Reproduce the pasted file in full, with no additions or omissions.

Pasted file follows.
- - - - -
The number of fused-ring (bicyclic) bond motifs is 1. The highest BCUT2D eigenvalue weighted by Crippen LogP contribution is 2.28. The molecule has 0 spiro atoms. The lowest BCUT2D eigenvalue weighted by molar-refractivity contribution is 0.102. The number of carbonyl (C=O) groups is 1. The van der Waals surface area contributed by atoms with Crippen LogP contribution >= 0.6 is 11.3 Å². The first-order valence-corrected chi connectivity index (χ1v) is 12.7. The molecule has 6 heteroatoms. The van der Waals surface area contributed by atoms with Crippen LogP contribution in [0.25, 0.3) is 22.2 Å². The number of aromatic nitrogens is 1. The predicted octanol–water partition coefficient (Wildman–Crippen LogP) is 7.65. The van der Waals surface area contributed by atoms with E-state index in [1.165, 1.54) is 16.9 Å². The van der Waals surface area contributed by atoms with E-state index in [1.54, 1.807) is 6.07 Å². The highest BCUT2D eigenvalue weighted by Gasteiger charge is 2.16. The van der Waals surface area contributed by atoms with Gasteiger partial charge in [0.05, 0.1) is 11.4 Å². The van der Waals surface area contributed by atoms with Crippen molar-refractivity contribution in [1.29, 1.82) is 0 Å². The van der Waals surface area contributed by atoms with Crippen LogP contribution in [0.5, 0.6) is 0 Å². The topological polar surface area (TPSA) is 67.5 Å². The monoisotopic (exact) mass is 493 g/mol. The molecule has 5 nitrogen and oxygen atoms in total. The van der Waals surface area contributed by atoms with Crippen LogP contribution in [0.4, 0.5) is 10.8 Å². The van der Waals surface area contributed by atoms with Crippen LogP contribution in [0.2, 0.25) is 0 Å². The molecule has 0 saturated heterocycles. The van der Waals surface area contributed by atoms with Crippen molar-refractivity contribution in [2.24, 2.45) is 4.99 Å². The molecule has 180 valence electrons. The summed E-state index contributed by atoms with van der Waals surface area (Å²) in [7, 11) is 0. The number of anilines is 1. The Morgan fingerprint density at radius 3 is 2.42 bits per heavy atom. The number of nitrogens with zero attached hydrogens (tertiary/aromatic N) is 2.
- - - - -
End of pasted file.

The number of fused-ring (bicyclic) bond motifs is 1. The highest BCUT2D eigenvalue weighted by Crippen LogP contribution is 2.28. The molecule has 0 spiro atoms. The lowest BCUT2D eigenvalue weighted by molar-refractivity contribution is 0.102. The number of carbonyl (C=O) groups is 1. The van der Waals surface area contributed by atoms with Crippen LogP contribution >= 0.6 is 11.3 Å². The first-order valence-corrected chi connectivity index (χ1v) is 12.7. The molecule has 6 heteroatoms. The van der Waals surface area contributed by atoms with Crippen LogP contribution in [0.25, 0.3) is 22.2 Å². The number of aromatic nitrogens is 1. The predicted octanol–water partition coefficient (Wildman–Crippen LogP) is 7.65. The van der Waals surface area contributed by atoms with E-state index in [1.165, 1.54) is 16.9 Å². The van der Waals surface area contributed by atoms with E-state index in [1.54, 1.807) is 6.07 Å². The highest BCUT2D eigenvalue weighted by Gasteiger charge is 2.16. The van der Waals surface area contributed by atoms with Gasteiger partial charge in [0.05, 0.1) is 11.4 Å². The van der Waals surface area contributed by atoms with Crippen molar-refractivity contribution in [1.29, 1.82) is 0 Å². The van der Waals surface area contributed by atoms with Crippen LogP contribution in [0.5, 0.6) is 0 Å². The topological polar surface area (TPSA) is 67.5 Å². The monoisotopic (exact) mass is 493 g/mol. The molecule has 5 nitrogen and oxygen atoms in total. The van der Waals surface area contributed by atoms with Crippen LogP contribution in [0.4, 0.5) is 10.8 Å². The van der Waals surface area contributed by atoms with Crippen LogP contribution in [0.2, 0.25) is 0 Å². The molecule has 0 saturated heterocycles. The van der Waals surface area contributed by atoms with Crippen molar-refractivity contribution in [2.24, 2.45) is 4.99 Å². The molecule has 180 valence electrons. The summed E-state index contributed by atoms with van der Waals surface area (Å²) in [7, 11) is 0. The number of anilines is 1. The Morgan fingerprint density at radius 3 is 2.42 bits per heavy atom. The number of nitrogens with zero attached hydrogens (tertiary/aromatic N) is 2.